Burns Paiute Tribe Worried About Oregon Wildlife Refuge Artifacts

A U.S. flag covers a sign at the entrance of the Malheur National Wildlife Refuge near Burns, Oregon January 3, 2016. REUTERS/Jim Urquhart

A U.S. flag covers a sign at the entrance of the Malheur National Wildlife Refuge near Burns, Oregon January 3, 2016. REUTERS/Jim Urquhart

Washington Post‎,  January 16, 2016

‘Who knows what they’re stomping on?’: Tribe worried about Ore. refuge artifacts

The Burns Paiute Tribe is seeking criminal charges against the armed occupiers of Oregon’s Malheur National Wildlife Refuge, accusing the men of damaging important cultural resources on the tribe’s native land.

The tribe is urging the U.S. Fish and Wildlife Service to protect those resources, in part by prosecuting “violators of the Archaeological Resources Protection Act” on the remote bird refuge.

“Armed protestors don’t belong here,” Charlotte Roderique, chair of the Burns Paiute Tribal Council, said in a statement Friday. “They continue to desecrate one of our most important sacred sites. They should be held accountable.”

The 184,000-acre refuge, in remote southeastern Oregon, is the historical home to the tribe, which once roamed across southeastern Oregon and southwestern Idaho. More than 4,000 tribal artifacts are housed and cared for on the property, including spears and stone tools, some dating nearly 10,000 years. Videos posted online by the occupiers show them sitting at desks in the refuge offices and using government computers that contain maps and sensitive details about the location of Paiute artifacts.

Jarvis Kennedy, another member of the Tribal Council, fears that the occupiers could be selling off sacred artifacts. “They could be on eBay right now — we don’t know,” Kennedy said. With militia members coming and going freely from the refuge, Kennedy said, “who knows what’s leaving there?”

The refuge contains more than 300 prehistoric sites, such as burial grounds and ancient villages. Tribal members are most concerned for burial sites, especially after photos were released showing roads being forged inside the refuge by occupiers using heavy equipment. Ancestral remains, which were unearthed during floods in the 1980s, are interred around Malheur Lake, inside the refuge.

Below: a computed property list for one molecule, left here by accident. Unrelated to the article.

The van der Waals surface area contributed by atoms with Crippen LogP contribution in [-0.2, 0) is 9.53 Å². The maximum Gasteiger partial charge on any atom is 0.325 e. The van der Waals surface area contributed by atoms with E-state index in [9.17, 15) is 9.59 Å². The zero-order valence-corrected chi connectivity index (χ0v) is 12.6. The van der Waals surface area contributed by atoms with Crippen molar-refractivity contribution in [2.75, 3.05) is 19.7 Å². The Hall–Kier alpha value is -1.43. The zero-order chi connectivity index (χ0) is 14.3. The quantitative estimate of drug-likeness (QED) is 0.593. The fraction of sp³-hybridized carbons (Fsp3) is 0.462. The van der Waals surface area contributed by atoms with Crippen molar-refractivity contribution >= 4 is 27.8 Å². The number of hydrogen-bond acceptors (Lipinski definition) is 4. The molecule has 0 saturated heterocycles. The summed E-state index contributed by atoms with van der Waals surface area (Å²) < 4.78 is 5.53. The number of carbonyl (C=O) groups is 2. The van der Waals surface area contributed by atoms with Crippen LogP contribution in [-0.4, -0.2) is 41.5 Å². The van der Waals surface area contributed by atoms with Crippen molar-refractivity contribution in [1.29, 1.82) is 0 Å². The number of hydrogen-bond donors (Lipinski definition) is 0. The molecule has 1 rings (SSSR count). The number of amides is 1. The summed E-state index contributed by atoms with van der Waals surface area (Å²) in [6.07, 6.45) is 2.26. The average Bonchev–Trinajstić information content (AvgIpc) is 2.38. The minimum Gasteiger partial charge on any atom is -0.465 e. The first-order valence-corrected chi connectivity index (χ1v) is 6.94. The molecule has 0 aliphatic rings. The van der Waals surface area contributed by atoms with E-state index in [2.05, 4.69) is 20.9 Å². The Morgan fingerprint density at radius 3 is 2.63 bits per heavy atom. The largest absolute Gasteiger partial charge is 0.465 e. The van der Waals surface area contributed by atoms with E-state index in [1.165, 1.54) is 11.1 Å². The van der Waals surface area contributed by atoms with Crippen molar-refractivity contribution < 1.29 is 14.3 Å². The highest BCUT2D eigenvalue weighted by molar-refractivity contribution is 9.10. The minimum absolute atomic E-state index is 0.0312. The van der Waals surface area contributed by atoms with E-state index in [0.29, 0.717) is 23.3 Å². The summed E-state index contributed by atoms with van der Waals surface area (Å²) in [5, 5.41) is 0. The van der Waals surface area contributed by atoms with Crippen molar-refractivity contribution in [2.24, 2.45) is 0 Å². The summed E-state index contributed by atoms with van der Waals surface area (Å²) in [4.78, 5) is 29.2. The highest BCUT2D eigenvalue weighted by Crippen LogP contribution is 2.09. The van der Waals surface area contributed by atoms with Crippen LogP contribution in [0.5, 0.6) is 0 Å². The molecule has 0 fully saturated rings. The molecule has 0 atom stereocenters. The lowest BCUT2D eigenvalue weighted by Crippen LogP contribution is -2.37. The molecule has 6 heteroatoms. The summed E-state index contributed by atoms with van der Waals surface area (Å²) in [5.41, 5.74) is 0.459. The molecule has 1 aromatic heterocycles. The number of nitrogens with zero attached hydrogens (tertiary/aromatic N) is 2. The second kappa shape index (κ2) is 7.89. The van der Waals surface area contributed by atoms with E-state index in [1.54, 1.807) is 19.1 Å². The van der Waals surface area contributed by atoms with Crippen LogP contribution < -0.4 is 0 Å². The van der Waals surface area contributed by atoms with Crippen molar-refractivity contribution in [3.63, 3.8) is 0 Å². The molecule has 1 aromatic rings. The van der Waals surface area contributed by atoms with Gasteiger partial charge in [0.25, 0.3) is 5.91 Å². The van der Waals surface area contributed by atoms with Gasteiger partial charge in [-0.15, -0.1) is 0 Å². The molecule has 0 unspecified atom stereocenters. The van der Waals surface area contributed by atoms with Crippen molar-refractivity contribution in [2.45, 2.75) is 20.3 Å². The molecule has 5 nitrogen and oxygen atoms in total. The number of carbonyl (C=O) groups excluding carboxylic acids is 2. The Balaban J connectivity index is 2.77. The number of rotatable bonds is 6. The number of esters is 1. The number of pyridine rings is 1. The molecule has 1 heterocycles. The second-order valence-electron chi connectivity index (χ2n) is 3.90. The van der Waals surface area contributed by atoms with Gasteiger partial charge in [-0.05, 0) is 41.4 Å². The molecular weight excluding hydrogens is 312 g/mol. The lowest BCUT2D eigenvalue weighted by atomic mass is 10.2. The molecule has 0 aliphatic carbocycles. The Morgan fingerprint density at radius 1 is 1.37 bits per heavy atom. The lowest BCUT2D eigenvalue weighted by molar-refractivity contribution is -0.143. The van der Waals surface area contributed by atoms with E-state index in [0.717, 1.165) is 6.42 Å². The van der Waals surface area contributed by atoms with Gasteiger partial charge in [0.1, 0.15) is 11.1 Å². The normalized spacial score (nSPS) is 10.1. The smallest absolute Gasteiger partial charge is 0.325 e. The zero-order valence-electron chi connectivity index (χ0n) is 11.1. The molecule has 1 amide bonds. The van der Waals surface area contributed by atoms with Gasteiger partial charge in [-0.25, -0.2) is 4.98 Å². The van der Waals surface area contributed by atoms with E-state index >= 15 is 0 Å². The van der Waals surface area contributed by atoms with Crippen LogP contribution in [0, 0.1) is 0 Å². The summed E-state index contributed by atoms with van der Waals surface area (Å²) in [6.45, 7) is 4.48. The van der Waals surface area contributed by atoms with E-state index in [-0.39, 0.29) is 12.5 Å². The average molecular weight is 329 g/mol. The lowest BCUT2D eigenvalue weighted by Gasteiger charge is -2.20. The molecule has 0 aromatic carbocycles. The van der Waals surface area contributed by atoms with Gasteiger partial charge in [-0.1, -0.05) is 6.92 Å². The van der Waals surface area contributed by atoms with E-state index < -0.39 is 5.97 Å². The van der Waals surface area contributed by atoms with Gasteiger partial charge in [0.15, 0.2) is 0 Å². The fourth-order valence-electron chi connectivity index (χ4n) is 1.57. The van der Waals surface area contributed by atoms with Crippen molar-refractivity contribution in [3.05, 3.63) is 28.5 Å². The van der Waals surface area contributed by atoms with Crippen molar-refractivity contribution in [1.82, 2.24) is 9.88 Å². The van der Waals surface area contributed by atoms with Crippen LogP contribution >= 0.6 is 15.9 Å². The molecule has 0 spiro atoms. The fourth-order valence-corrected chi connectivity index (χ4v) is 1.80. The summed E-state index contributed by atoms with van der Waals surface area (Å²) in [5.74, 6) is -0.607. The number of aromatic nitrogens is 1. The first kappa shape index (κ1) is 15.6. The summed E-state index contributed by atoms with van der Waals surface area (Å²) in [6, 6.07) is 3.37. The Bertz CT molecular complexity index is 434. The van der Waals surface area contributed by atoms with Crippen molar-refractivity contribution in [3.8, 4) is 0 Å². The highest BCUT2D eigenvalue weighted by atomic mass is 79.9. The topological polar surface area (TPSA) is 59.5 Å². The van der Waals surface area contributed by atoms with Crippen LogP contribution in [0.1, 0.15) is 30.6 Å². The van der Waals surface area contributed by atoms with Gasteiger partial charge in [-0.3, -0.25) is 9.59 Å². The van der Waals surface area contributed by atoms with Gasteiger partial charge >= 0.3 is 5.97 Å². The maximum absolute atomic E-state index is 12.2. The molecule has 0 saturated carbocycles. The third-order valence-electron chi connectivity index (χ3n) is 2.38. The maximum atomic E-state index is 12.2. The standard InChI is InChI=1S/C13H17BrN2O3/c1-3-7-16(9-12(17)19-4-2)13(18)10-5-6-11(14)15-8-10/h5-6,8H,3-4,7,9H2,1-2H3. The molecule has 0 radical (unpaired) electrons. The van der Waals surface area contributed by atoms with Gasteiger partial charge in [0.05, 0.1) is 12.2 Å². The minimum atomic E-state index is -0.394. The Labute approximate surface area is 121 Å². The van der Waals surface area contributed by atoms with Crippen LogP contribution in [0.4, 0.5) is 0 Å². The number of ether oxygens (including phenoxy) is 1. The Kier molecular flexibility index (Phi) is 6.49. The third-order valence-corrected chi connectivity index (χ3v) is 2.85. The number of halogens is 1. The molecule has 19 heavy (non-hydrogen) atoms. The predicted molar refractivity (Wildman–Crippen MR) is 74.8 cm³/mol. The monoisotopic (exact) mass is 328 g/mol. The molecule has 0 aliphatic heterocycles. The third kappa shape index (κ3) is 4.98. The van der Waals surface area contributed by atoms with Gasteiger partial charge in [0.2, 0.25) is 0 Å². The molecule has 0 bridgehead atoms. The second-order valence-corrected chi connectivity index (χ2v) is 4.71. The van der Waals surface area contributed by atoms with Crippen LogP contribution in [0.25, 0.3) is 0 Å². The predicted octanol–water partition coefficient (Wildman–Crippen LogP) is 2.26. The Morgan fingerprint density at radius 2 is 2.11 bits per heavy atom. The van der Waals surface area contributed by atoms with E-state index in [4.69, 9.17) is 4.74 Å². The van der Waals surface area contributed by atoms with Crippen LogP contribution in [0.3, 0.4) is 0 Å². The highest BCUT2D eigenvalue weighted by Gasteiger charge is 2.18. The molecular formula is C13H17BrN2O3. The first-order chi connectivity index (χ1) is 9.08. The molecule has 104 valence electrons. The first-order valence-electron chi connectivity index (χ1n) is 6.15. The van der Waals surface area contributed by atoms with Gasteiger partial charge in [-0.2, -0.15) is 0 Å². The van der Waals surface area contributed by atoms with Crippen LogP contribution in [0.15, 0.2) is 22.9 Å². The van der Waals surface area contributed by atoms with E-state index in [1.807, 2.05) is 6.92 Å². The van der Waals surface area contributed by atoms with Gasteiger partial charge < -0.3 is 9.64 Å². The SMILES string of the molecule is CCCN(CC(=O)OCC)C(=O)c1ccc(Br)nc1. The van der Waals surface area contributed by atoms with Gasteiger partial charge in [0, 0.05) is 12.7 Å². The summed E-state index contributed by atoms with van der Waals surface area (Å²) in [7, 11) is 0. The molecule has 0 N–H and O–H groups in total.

“They’ve got their horse running around there,” Kennedy said. “Who knows what they’re stomping on?”

The occupation is now entering its third week. It was sparked Jan. 2 when an armed group led by Ammon Bundy, an Idaho rancher and son of Cliven Bundy, seized the refuge to protest the federal prosecution of two local ranchers. The group is demanding the ranchers’ release and laying claim to the ‘refuge, which they argue should be transferred from the federal government to private hands.

The Paiute, however, insist that the land belongs to them. The root-gathering tribe’s first encounters with westward-traveling pioneers on the Oregon Trail turned sour when settlers’ cattle decimated the already-sparse land, which writer Jarold Ramsey described as “bleak, open, inhumanly spacious” in his book “Coyote Was Going There: Indian Literature of the Oregon Country.” The tribes began attacking settlers, prompting the 1860s Snake Indian War — an effort by the government to protect white settlers. Ramsey writes of extermination orders in which soldiers “went through the upper reaches of the Great Basin country hunting Paiutes and other Shoshoneans down like deer, killing for the sake of what in the Viet Nam era became known as ‘body count.’ ”

Despite suppression of the tribes on the Malheur Reservation, in January 1879 some 500 Paiutes were shackled two by two and marched through “knee deep snow” 350 miles north toward the Yakama Reservation — an event the tribe today refers to as its own “Trail of Tears.”

By the time some Paiutes were allowed to return to Burns in the late 1880s, their treaties had been terminated and land had been snatched up by local ranchers. By the mid-1920s, the Egan Land Co. gave the tribe 10 acres outside Burns — the former home of the city dump, prompting rampant illness among tribal members.

Joe Mentor, an attorney for the tribe, said that if the occupiers want the refuge returned to the people, it should go to the Paiutes. “It isn’t there for ranchers or for provocateurs to try to take,” he said. “If it belongs to anybody, it doesn’t belong to the ranchers in the vicinity — it belongs to the tribe it was taken from.”

At a news conference earlier this month, Bundy told reporters that he would like to see the Paiutes “freed from the federal government as well.” On Friday, Bundy told the Associated Press that his group is not interested in the native artifacts and would turn them over to the tribe if asked.

“If the Native Americans want those, then we’d be delighted to give them to them,” he said.

Roderique said the Paiutes don’t need to be freed from the federal government, with which they have built a good relationship. Still, though the tribe disagrees with the Bundy occupation, Kennedy said it has had some advantages.

“The good thing about it [is] now the whole world knows about the Burns Paiute Tribe,” Kennedy said. “Nobody knew us or that we existed a week and a half ago.”


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